The little biblical horn starts small and increases to this height of fame far above any others, which as per the earlier point, is part and parcel of the more expansive Roman and fourth kingdoms.

5. It lasts until the end of time when judgement comes, and Christ returns with His Kingdom

Antiochus did prosper and succeeded in causing disaster to Jerusalem and God’s people.

However, he eventually died and therefore won’t last until Christ’s Second Coming (and didn’t even make it to His first one on earth).

It’s clear from this prophecy and the Historicist method that this judgement of the little horn began after 1,260 years of oppression and after the year 1798 AD. Also, back in chapter two’s vision of the metal statue, this is supposed to last until the Second Coming of Christ.

6. It involves a person, regarding a man’s eyes and mouth in the little horn

This does fit, of course, because we are referring to an individual taking the lead.

But this prophecy is just the front face of a little connecting horn, an enormous beast, and a kingdom. However, Antiochus Epiphanes is just an individual reacting to circumstances.

7. The little horn speaks great words against God, which causes the downfall of the whole beast

Interestingly, this king claimed to be a god and did clear actions against God; therefore, upon first impressions, it seems to fit this aspect.

No one dared challenge him in his focused abuse of God’s people and ways. Therefore religion was certainly trampled upon in this period.

And as mentioned earlier, he did a lot of harm to both the physical city of Jerusalem and the Temple, and God’s people, the Jews.

He specifically took away the daily sacrifice (and probably other sacrifices as well), with this one made twice a day, enabling constant communion with God. But, unfortunately, God’s truth in the laws and books in the Temple was also cast down and trampled.

He also cast the temple with the actual temple, although arguably went even further than this and what was prophesied by completely burning and destroying the temple.

Also, regarding abilities, others, such as Alexander the Great, claimed god status.

Also, there is a difference between claiming to be a form of God and even God-like features and then a full-on belief to forgive people’s sins and bring reconciliation to people. This is claiming to be and being above the true God.

Also, this little horn figure is described in the New Testament as being after Christ and the early church and not before, as with this king. Paul refers to the anti-Christ figure in Thessalonians and Jesus as the abomination of desolation in Daniel (Rome was also the controlling force when Jesus was on earth).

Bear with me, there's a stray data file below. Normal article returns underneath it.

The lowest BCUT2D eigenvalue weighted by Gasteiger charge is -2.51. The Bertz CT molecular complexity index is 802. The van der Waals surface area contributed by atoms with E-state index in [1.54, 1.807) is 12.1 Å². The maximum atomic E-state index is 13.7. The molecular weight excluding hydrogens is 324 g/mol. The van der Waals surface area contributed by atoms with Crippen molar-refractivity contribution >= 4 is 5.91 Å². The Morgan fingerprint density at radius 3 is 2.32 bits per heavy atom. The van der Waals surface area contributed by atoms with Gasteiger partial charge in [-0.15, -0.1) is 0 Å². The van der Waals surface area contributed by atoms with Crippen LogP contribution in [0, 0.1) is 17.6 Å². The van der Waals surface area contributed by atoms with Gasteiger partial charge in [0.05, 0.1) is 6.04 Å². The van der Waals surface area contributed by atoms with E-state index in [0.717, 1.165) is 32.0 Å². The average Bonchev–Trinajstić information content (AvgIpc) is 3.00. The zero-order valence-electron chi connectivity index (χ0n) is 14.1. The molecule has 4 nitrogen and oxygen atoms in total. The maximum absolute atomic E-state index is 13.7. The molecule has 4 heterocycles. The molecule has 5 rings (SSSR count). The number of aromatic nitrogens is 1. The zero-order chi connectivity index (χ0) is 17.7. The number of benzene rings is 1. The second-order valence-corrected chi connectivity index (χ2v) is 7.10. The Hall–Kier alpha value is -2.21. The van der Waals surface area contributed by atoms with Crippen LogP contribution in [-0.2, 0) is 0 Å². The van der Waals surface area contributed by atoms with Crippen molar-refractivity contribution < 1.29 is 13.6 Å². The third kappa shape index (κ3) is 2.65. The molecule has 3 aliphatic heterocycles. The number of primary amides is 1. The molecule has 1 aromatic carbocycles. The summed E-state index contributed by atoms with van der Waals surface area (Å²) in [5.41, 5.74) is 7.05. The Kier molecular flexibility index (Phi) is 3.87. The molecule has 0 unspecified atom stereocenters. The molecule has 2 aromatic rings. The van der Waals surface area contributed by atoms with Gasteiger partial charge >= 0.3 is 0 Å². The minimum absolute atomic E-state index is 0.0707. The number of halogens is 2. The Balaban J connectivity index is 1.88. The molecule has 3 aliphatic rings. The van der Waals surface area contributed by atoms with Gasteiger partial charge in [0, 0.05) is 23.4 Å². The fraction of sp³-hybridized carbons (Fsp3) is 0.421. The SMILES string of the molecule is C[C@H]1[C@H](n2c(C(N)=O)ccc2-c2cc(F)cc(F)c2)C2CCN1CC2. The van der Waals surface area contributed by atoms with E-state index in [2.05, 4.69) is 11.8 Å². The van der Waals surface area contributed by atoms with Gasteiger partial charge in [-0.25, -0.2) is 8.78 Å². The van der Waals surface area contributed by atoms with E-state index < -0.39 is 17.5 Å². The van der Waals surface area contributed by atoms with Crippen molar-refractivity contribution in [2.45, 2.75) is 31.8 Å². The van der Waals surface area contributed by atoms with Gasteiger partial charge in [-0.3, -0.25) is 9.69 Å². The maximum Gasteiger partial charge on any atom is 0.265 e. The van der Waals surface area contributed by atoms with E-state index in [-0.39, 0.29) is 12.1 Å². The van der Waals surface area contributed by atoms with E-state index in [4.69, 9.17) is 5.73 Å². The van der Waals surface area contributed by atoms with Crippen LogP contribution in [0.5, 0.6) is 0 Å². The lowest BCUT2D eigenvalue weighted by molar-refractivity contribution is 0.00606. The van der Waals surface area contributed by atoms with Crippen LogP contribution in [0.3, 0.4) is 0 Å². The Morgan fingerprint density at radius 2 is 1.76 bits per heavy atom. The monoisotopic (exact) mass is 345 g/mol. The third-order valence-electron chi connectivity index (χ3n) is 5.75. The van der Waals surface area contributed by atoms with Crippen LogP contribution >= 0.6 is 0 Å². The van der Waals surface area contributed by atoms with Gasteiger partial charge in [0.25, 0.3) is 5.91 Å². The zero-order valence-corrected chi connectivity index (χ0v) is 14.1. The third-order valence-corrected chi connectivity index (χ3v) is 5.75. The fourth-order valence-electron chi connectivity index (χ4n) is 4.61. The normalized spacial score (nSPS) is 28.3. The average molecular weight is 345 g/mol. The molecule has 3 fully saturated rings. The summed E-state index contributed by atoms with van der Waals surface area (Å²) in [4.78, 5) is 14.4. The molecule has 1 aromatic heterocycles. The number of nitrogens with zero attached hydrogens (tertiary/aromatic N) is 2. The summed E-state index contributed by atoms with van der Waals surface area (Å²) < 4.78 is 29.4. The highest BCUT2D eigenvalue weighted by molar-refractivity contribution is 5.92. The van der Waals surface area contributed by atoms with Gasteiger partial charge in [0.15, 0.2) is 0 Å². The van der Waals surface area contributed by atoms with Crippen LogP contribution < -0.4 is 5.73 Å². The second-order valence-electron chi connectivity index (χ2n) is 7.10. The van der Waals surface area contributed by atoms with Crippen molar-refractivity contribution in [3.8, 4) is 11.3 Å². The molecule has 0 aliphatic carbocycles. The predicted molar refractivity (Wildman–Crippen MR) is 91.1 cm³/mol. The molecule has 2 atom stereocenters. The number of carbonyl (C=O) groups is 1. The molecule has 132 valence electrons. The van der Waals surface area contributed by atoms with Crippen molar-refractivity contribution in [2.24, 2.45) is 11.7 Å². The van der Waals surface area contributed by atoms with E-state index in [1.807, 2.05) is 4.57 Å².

8. It is a new horn that is different, diverse, and stouter than the other ten

This little horn is very different from the kings and kingdoms before. Even though Antiochus was angry against the Jewish people, which resulted in extreme behaviour, and he can say not have the usual royal qualities, he was still just a king as per all previous ones.

There must be something different, probably with a religious aspect considering the other God influences here and the symbol of clay mixed with the iron in Daniel chapter two’s prophecy.

9. It tries to change timings and laws

Antiochus tried to change how the Israelites worshipped God – for example, in attempting to stop circumcision and the sabbath and stopping regular temple worship and sacrifices.

However, this was not trying to change the law itself; it just stopped them from doing what they believed God’s law was.

He was under the pretence of religion and claimed this was true faith rather than trying to form a new religion and law of God.

10. It makes war against God’s people, and the beast tramples them under its feet for a set time

As mentioned earlier, he did trample and harm God’s people, whether through torture or tens of thousands being killed.

But the important detail is the time frame of this that is prophesied of 1260 days. So although there is mention of approximately three and a half years of him causing harm to the city and God’s people (which is 1,260 days), when you look at the Historicist method of interpreting this as equivalent years, not days in real life, then this is even beyond Antiochus’ length of life never mind the timing of it with being 1,260 years.

However, this is interrupted in years, not literal days, as per all other timelines which currently line up to Christ’s life on earth and the fall of this little horn many centuries after Christ, not before.

The additional time prophecy

Whilst these ten points specifically cover the details covered in the prophecy in Daniel chapter seven, there is an important additional piece of information given in the following chapter eight.